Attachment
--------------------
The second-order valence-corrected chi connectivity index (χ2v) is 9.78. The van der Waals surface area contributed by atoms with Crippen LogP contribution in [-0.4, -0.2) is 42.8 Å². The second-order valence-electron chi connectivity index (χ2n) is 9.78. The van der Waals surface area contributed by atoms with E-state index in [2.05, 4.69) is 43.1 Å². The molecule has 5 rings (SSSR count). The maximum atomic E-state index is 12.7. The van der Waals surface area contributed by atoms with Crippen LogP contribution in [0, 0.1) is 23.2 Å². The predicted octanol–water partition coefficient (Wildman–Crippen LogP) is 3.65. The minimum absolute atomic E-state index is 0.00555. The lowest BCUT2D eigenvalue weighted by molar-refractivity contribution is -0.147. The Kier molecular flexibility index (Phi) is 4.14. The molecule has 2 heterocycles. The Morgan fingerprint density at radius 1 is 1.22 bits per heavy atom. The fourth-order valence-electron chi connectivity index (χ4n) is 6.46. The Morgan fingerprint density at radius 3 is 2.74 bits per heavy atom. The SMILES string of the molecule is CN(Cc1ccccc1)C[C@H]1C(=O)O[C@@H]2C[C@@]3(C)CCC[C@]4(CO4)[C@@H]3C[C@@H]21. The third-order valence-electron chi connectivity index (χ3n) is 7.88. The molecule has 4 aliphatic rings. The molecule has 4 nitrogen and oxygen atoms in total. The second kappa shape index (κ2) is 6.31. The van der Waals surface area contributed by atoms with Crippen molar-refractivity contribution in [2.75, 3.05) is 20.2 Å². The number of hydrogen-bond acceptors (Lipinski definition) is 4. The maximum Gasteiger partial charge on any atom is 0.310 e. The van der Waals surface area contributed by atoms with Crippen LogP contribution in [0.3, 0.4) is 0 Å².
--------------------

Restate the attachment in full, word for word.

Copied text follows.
The second-order valence-corrected chi connectivity index (χ2v) is 9.78. The van der Waals surface area contributed by atoms with Crippen LogP contribution in [-0.4, -0.2) is 42.8 Å². The second-order valence-electron chi connectivity index (χ2n) is 9.78. The van der Waals surface area contributed by atoms with E-state index in [2.05, 4.69) is 43.1 Å². The molecule has 5 rings (SSSR count). The maximum atomic E-state index is 12.7. The van der Waals surface area contributed by atoms with Crippen LogP contribution in [0, 0.1) is 23.2 Å². The predicted octanol–water partition coefficient (Wildman–Crippen LogP) is 3.65. The minimum absolute atomic E-state index is 0.00555. The lowest BCUT2D eigenvalue weighted by molar-refractivity contribution is -0.147. The Kier molecular flexibility index (Phi) is 4.14. The molecule has 2 heterocycles. The Morgan fingerprint density at radius 1 is 1.22 bits per heavy atom. The fourth-order valence-electron chi connectivity index (χ4n) is 6.46. The Morgan fingerprint density at radius 3 is 2.74 bits per heavy atom. The SMILES string of the molecule is CN(Cc1ccccc1)C[C@H]1C(=O)O[C@@H]2C[C@@]3(C)CCC[C@]4(CO4)[C@@H]3C[C@@H]21. The third-order valence-electron chi connectivity index (χ3n) is 7.88. The molecule has 4 aliphatic rings. The molecule has 4 nitrogen and oxygen atoms in total. The second kappa shape index (κ2) is 6.31. The van der Waals surface area contributed by atoms with Crippen molar-refractivity contribution in [2.75, 3.05) is 20.2 Å². The number of hydrogen-bond acceptors (Lipinski definition) is 4. The maximum Gasteiger partial charge on any atom is 0.310 e. The van der Waals surface area contributed by atoms with Crippen LogP contribution in [0.3, 0.4) is 0 Å².